?The Professional Bull Riders tour is using a time-tested lure to draw viewers: a big pile of cash. If 5'5", 145-pound cowboy Chris Shivers can stay on 1,600-pound bull Little Yellow Jacket for eight seconds this Saturday, he'll win $1 million. The ride will be carried live on NBC as part of its afternoon coverage of a PBR competition in Colorado Springs. Drawls Shivers, a Jonesville, La., native, "It's the biggest eight seconds of my life." This won't be easy money for Shivers, 24, who has earned about $1.5 million in five years on the tour. Six-year-old Little Yellow Jacket, the 2002 Bucking Bull of the Year, has been successfully ridden eight times in 54 attempts, and Shivers has been tossed all four times he's gone up. NBC is airing six PBR events this year, up from one in 2002. "This is probably the biggest milestone in the history of our sport," says PBR CEO Randy Bernard. "If we want to tap into the mainstream, we need to give people a reason to watch."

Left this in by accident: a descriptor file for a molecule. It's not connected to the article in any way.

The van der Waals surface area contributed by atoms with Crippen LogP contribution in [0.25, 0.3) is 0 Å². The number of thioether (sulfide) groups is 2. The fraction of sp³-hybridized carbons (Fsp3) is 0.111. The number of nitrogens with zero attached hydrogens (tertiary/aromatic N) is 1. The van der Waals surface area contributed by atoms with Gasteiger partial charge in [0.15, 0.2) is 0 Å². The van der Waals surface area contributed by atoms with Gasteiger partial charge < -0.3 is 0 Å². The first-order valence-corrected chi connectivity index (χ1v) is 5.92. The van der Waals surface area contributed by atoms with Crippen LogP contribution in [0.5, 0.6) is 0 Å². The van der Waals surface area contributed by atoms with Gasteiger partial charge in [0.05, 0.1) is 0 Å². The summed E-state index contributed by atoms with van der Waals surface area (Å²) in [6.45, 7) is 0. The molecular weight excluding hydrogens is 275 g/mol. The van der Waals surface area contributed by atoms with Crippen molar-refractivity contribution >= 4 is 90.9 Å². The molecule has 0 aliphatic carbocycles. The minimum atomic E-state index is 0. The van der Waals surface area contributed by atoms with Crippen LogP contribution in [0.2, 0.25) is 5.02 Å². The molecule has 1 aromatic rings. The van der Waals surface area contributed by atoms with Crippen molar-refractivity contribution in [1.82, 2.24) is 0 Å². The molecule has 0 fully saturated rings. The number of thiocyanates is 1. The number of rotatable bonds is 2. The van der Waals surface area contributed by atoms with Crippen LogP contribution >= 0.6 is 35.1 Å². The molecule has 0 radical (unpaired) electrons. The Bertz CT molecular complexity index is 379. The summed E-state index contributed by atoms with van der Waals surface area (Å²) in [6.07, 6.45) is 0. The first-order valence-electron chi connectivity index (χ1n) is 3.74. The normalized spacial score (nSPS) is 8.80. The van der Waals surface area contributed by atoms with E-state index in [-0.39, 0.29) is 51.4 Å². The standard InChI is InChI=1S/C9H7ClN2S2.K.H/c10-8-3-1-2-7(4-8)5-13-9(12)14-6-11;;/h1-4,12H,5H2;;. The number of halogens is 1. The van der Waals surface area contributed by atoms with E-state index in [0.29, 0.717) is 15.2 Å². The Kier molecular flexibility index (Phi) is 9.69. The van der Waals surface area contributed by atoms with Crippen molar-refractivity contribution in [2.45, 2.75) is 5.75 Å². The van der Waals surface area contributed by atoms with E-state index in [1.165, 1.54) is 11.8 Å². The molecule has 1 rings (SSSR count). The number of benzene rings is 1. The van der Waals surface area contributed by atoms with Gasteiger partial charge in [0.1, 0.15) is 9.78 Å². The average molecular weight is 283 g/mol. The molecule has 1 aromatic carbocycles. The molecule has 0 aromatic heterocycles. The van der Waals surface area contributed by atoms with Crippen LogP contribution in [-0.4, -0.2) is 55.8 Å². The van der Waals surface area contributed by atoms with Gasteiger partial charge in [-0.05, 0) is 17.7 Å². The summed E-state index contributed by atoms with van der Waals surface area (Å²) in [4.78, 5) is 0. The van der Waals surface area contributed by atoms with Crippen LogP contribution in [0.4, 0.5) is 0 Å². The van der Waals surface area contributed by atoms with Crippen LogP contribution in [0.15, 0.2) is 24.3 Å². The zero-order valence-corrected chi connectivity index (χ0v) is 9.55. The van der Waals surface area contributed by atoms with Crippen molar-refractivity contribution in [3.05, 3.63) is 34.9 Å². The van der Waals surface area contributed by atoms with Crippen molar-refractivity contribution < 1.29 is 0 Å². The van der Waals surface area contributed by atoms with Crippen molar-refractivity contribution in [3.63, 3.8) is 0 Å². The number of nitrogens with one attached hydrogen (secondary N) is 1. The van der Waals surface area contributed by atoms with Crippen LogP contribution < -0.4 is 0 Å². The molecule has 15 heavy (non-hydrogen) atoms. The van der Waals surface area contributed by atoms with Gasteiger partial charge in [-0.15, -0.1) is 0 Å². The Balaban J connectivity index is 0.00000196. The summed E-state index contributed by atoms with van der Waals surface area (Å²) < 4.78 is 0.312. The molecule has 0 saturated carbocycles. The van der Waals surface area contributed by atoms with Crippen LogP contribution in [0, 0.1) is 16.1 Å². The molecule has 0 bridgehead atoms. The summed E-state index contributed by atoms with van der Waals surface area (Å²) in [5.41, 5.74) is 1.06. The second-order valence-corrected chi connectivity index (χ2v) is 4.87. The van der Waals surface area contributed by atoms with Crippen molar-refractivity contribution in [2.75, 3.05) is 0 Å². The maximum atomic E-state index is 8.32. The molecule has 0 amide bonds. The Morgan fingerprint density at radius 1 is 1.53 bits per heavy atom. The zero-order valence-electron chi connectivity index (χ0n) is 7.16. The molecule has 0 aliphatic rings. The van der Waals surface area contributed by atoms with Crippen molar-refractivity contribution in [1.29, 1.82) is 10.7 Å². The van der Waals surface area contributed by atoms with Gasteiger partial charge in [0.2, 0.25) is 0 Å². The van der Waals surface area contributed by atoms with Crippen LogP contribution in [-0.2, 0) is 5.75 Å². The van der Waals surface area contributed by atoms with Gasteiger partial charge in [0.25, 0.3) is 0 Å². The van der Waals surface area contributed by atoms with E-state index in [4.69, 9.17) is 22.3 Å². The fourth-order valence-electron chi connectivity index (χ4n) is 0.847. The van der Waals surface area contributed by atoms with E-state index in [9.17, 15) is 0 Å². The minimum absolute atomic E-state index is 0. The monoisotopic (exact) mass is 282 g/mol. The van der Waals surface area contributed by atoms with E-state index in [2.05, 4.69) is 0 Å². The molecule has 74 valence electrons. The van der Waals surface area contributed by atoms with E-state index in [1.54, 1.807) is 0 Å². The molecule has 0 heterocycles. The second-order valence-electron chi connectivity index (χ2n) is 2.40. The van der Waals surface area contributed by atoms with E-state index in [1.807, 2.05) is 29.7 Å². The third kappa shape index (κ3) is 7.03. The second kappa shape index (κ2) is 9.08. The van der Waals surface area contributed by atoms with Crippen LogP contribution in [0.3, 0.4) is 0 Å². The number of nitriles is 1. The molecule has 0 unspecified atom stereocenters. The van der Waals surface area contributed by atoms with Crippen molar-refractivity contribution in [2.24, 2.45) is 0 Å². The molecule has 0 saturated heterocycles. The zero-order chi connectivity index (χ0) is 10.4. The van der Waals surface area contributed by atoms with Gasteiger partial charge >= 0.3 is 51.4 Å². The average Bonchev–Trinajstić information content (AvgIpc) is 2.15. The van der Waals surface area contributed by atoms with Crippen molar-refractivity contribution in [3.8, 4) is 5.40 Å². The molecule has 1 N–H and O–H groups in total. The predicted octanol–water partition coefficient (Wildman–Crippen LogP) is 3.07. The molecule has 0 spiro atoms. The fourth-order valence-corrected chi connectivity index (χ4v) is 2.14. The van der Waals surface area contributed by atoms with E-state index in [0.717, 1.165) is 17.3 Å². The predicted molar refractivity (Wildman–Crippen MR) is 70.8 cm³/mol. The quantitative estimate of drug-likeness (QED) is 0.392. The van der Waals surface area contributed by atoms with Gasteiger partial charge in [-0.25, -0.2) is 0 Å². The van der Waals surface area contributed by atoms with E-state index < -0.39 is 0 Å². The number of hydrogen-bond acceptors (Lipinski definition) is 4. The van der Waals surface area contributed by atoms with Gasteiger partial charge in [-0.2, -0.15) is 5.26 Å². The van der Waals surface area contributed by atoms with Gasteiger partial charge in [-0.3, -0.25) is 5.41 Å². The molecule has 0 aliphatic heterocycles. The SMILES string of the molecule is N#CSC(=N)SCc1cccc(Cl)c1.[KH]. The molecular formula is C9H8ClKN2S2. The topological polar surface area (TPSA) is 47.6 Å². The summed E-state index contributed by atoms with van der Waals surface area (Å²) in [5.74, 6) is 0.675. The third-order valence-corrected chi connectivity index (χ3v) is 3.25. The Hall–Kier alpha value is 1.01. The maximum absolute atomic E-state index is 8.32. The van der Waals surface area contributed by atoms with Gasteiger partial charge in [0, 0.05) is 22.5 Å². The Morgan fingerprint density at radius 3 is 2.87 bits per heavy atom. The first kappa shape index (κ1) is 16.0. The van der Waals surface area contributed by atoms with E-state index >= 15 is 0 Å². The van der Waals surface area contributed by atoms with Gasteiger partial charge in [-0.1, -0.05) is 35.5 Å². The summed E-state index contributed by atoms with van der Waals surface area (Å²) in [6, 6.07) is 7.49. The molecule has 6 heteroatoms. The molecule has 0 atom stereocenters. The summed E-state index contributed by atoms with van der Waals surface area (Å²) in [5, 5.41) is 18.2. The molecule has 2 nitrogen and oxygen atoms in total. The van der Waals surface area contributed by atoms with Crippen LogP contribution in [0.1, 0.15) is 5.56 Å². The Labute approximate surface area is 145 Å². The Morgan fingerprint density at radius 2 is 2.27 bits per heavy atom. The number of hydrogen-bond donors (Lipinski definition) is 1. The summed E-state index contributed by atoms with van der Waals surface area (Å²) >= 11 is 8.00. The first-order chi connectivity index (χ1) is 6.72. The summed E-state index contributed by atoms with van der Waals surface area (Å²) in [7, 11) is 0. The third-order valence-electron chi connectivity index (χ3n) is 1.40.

?Perhaps fearful of offending Hootie Johnson and the Augusta pooh-bahs, CBS completely ignored the biggest golf story in years—the Martha Burk led protest of the club's exclusion of females—during more than eight hours of coverage last weekend. "The focus at CBS Sports is on golf," says CBS Sports spokeswoman Leslie Ann Wade. The ostrich act was insulting to viewers and journalistically indefensible. When ABC aired the PGA Championship in 1990 from Shoal Creek in Birmingham, for example, the network dealt on-air with the controversy over the club's lack of African-American members. At minimum, CBS could have handled the story with a news-side reporter or run a brief segment outlining the issue. (ABC used both techniques in '90.) Instead it did nothing.